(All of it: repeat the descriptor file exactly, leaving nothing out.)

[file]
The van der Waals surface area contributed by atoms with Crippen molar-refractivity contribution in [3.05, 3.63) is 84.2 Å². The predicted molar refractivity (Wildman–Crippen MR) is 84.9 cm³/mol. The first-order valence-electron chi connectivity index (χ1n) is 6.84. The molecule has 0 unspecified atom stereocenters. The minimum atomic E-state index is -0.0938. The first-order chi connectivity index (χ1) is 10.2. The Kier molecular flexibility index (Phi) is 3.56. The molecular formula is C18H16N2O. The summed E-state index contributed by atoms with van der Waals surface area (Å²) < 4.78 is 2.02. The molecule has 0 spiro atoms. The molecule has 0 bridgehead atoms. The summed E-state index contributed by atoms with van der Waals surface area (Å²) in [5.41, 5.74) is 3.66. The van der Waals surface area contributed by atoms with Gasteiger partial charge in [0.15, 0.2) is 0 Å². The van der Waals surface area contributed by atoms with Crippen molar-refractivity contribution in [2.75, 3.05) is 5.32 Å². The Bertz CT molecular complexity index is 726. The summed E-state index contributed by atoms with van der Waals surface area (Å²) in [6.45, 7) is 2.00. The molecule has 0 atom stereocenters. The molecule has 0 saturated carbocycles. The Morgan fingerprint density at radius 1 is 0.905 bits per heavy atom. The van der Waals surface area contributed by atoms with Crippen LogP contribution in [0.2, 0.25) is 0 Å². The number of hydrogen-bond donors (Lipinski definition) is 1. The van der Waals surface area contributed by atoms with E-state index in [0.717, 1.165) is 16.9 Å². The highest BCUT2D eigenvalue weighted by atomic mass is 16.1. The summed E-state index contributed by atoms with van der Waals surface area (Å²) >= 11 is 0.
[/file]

The van der Waals surface area contributed by atoms with Crippen molar-refractivity contribution in [3.05, 3.63) is 84.2 Å². The predicted molar refractivity (Wildman–Crippen MR) is 84.9 cm³/mol. The first-order valence-electron chi connectivity index (χ1n) is 6.84. The molecule has 0 unspecified atom stereocenters. The minimum atomic E-state index is -0.0938. The first-order chi connectivity index (χ1) is 10.2. The Kier molecular flexibility index (Phi) is 3.56. The molecular formula is C18H16N2O. The summed E-state index contributed by atoms with van der Waals surface area (Å²) < 4.78 is 2.02. The molecule has 0 spiro atoms. The molecule has 0 bridgehead atoms. The summed E-state index contributed by atoms with van der Waals surface area (Å²) in [5.41, 5.74) is 3.66. The van der Waals surface area contributed by atoms with Gasteiger partial charge in [0.15, 0.2) is 0 Å². The van der Waals surface area contributed by atoms with Crippen molar-refractivity contribution in [2.75, 3.05) is 5.32 Å². The Bertz CT molecular complexity index is 726. The summed E-state index contributed by atoms with van der Waals surface area (Å²) in [6.45, 7) is 2.00. The molecule has 0 atom stereocenters. The molecule has 0 saturated carbocycles. The Morgan fingerprint density at radius 1 is 0.905 bits per heavy atom. The van der Waals surface area contributed by atoms with Crippen LogP contribution in [0.2, 0.25) is 0 Å². The number of hydrogen-bond donors (Lipinski definition) is 1. The van der Waals surface area contributed by atoms with E-state index in [0.717, 1.165) is 16.9 Å². The highest BCUT2D eigenvalue weighted by atomic mass is 16.1. The summed E-state index contributed by atoms with van der Waals surface area (Å²) >= 11 is 0.